On Friday February 26, the government finally lifted the ban on burial of patients who die of the coronavirus. It gave no reason for the sudden turnaround.
To the Muslim community, who steadfastly opposed the ban in that it infringed their religious duties, customs and traditions, it was a victory well deserved.
The Christian community too, which has opposed the concept of cremation traditionally, did not officially join their Muslim brethren in their protests.
The state on the other hand, had from the time of its implementation of the ban on burial rights for the victims of corona virus, the sudden ‘volta-face’ or abrupt and complete reversal of attitude is shameful and embarrassing.
What on earth is going on? In March last year, the government without any second thought, ordered that bodies of persons suspected to have died of coronavirus, be cremated - irrespective of their religious beliefs, traditions or customs.The government’s ban on burial of patients dying of Covid-19, for fear of the virus spreading via contamination of ground water was not based on scientific or medical knowledge provided either by local medical bodies or international medical evidence.
In fact, all medical evidence emphatically rejected the possibility of groundwater contamination via the burying of Covid-19 patients.
In the aftermath of its sudden walk back on its earlier steadfast approach as a means of controlling the spread of the virus, the measure appears to be based on demands of very small group of vituperative vocal religious leaders with an anti-Islam anti minority attitude. It would appear that this particular group had the blessing of particular powerful politicians with axes to grind within the ruling party.What makes this sudden decision more unpalatable is, the timing of government policy. We Sri Lankans are facing, to put it mildly, an uncomfortable time at the United Nations Human Rights Council (UNHRC) sessions being held Geneva.
Firstly, Sri Lanka stands accused of grave violations of human rights in the last stages of the civil war (1983 - 2009). Additionally, this country is seen to have withdrawn unilaterally, from past agreements - resolution 30/1 - (which the previous government co-sponsored with member states of the world body) to work with the international community. Our country is also charged of ongoing mistreatment of minorities via regulations on the disposal of remains of Covid-19 patients.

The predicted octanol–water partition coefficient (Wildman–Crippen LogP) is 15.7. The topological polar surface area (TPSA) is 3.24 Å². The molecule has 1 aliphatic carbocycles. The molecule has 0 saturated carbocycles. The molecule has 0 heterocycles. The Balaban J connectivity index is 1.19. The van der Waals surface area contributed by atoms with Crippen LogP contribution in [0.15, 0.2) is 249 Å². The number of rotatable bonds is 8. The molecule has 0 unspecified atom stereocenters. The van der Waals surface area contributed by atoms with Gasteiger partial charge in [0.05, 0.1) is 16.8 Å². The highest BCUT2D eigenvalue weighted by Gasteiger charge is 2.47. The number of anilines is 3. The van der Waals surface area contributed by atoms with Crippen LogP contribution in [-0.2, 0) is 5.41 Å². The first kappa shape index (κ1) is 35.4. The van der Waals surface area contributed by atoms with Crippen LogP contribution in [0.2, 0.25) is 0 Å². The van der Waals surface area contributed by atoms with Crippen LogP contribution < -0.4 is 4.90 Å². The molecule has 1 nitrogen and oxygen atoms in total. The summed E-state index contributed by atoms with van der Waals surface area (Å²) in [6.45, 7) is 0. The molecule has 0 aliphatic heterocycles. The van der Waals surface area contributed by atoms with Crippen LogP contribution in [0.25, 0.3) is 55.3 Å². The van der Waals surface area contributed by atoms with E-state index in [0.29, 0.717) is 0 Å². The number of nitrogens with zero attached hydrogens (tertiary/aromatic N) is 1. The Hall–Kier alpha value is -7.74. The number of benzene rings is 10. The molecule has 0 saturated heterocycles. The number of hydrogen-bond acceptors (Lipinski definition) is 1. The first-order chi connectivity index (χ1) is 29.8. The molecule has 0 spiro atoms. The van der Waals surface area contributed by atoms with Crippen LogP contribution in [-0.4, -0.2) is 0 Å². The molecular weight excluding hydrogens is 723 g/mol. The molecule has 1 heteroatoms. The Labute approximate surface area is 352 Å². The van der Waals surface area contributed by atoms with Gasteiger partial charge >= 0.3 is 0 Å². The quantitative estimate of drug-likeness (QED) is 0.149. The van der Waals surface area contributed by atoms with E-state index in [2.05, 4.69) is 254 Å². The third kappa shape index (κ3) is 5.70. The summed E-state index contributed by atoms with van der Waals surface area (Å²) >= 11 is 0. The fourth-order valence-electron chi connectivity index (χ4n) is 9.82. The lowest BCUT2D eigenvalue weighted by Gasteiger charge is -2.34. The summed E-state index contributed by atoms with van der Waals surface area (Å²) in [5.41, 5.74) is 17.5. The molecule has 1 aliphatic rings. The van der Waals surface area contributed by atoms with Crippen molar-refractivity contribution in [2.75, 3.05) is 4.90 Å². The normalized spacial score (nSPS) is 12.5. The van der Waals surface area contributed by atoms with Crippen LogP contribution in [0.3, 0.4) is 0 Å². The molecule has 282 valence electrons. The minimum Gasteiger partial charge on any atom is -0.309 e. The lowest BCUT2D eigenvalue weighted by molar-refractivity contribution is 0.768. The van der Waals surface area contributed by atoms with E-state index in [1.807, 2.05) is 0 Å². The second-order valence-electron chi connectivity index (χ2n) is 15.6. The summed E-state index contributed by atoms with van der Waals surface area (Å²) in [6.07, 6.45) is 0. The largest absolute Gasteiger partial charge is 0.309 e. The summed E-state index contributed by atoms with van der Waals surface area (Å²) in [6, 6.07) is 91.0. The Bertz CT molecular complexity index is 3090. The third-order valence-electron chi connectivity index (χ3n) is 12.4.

The Office of the OHCHR in its latest report dated January 27, 2021 titled ‘Sri Lanka On Alarming Path Towards Recurrence of Grave Human Rights Violations’ says the High Commissioner is deeply concerned over the trend, and could represent an early warning sign of a deteriorating human rights situation.
The Commissioner points out the WHO guidelines stress that cremation is a ‘cultural choice’ and is concerned over the lack of concern and sensitivity to different communities and their religious and cultural practices. Christians and Muslims in this country have traditionally opposed the cremation of bodies.
During the initial stages of the pandemic, when not too much was known of the disease and its spread, sections of the Christian community did not oppose the government’s decision to cremate.
The Muslim community however, always opposed cremation based on their religious teachings. The community was largely responsible for de-mysticising myths regarding the spread of the virus via their tenacity. Despite the WHO and local medical associations throwing their weight to debunk false theories of the spread of the virus, political leaders for one reason or another decided to stick by their decision to ‘cremate’ come what may.
Even when Prime Minister Mahinda Rajapaksa announced in Parliament that government was lifting the ban on burial of Covid-19 victims on February 10, the State Minister of Health had the ‘gumption’ to contradict him in parliament itself, on February 21. O tempora, O mores was it a case of power blindness. Perhaps the minister did not understand the hurt, the ban on burial caused to the country’s minorities. Perhaps that minister did not take the former President seriously.
Whatever the reason, it appears, the government’s change of direction has been brought about in the face of the ongoing pressure from the UNHCR sittings in Geneva. The demands of the Organization of Islamic Countries (OIC) to lift the ban on burial on Covid-19 victims; the arrival of Pakistan Prime Minister Imran Khan, who was also calling for the rights of Muslims to bury their dead and protests and demonstrations organized by the local Islamic community and activists.
Who was responsible for this latest shame that is heaped on our country?